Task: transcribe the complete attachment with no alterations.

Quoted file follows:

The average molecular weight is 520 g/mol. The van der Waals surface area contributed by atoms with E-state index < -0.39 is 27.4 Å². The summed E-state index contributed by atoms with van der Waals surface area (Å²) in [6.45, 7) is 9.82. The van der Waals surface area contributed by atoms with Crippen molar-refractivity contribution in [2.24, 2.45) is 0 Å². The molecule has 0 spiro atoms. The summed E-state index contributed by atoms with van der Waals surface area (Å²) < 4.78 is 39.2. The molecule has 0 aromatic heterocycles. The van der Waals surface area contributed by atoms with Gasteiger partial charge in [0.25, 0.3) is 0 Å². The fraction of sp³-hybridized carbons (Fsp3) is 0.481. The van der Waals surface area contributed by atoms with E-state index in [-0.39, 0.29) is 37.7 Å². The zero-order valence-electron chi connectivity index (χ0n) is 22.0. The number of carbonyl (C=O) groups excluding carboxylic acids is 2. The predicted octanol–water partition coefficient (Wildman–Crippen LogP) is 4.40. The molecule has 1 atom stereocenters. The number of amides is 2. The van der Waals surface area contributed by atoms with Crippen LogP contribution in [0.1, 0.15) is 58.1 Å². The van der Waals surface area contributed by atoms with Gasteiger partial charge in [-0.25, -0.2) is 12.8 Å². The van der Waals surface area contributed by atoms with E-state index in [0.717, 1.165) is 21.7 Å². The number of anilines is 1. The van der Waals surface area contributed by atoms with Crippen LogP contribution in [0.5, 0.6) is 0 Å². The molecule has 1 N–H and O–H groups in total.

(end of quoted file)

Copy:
The average molecular weight is 520 g/mol. The van der Waals surface area contributed by atoms with E-state index < -0.39 is 27.4 Å². The summed E-state index contributed by atoms with van der Waals surface area (Å²) in [6.45, 7) is 9.82. The van der Waals surface area contributed by atoms with Crippen molar-refractivity contribution in [2.24, 2.45) is 0 Å². The molecule has 0 spiro atoms. The summed E-state index contributed by atoms with van der Waals surface area (Å²) < 4.78 is 39.2. The molecule has 0 aromatic heterocycles. The van der Waals surface area contributed by atoms with Gasteiger partial charge in [0.25, 0.3) is 0 Å². The fraction of sp³-hybridized carbons (Fsp3) is 0.481. The van der Waals surface area contributed by atoms with E-state index in [-0.39, 0.29) is 37.7 Å². The zero-order valence-electron chi connectivity index (χ0n) is 22.0. The number of carbonyl (C=O) groups excluding carboxylic acids is 2. The predicted octanol–water partition coefficient (Wildman–Crippen LogP) is 4.40. The molecule has 1 atom stereocenters. The number of amides is 2. The van der Waals surface area contributed by atoms with Crippen LogP contribution in [0.1, 0.15) is 58.1 Å². The van der Waals surface area contributed by atoms with Gasteiger partial charge in [-0.25, -0.2) is 12.8 Å². The van der Waals surface area contributed by atoms with E-state index in [0.717, 1.165) is 21.7 Å². The number of anilines is 1. The van der Waals surface area contributed by atoms with Crippen LogP contribution in [0.5, 0.6) is 0 Å². The molecule has 1 N–H and O–H groups in total.